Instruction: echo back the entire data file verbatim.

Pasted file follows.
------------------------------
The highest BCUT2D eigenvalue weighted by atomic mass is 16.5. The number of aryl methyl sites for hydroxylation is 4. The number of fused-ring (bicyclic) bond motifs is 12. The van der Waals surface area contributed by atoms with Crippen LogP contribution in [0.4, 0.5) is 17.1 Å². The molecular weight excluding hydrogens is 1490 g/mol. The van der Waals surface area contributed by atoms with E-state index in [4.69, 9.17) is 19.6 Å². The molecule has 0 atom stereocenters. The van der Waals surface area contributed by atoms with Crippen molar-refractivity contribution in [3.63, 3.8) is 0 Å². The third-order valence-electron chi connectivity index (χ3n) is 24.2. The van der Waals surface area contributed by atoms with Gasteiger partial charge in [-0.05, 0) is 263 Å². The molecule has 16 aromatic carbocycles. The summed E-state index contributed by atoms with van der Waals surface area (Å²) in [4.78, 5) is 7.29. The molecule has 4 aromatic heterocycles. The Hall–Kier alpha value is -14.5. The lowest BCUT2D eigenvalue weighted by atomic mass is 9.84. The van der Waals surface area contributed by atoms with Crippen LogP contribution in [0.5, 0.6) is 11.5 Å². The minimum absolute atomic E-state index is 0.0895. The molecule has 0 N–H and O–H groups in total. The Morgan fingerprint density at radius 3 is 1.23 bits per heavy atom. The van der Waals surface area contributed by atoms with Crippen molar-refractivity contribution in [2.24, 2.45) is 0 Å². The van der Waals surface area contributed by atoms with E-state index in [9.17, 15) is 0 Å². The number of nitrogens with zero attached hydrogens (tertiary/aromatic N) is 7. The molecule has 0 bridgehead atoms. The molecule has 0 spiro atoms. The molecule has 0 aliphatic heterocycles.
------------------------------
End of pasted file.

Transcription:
The highest BCUT2D eigenvalue weighted by atomic mass is 16.5. The number of aryl methyl sites for hydroxylation is 4. The number of fused-ring (bicyclic) bond motifs is 12. The van der Waals surface area contributed by atoms with Crippen LogP contribution in [0.4, 0.5) is 17.1 Å². The molecular weight excluding hydrogens is 1490 g/mol. The van der Waals surface area contributed by atoms with E-state index in [4.69, 9.17) is 19.6 Å². The molecule has 0 atom stereocenters. The van der Waals surface area contributed by atoms with Crippen molar-refractivity contribution in [3.63, 3.8) is 0 Å². The third-order valence-electron chi connectivity index (χ3n) is 24.2. The van der Waals surface area contributed by atoms with Gasteiger partial charge in [-0.05, 0) is 263 Å². The molecule has 16 aromatic carbocycles. The summed E-state index contributed by atoms with van der Waals surface area (Å²) in [4.78, 5) is 7.29. The molecule has 4 aromatic heterocycles. The Hall–Kier alpha value is -14.5. The lowest BCUT2D eigenvalue weighted by atomic mass is 9.84. The van der Waals surface area contributed by atoms with Crippen LogP contribution in [0.5, 0.6) is 11.5 Å². The minimum absolute atomic E-state index is 0.0895. The molecule has 0 N–H and O–H groups in total. The Morgan fingerprint density at radius 3 is 1.23 bits per heavy atom. The van der Waals surface area contributed by atoms with Crippen molar-refractivity contribution in [2.24, 2.45) is 0 Å². The van der Waals surface area contributed by atoms with E-state index in [9.17, 15) is 0 Å². The number of nitrogens with zero attached hydrogens (tertiary/aromatic N) is 7. The molecule has 0 bridgehead atoms. The molecule has 0 spiro atoms. The molecule has 0 aliphatic heterocycles.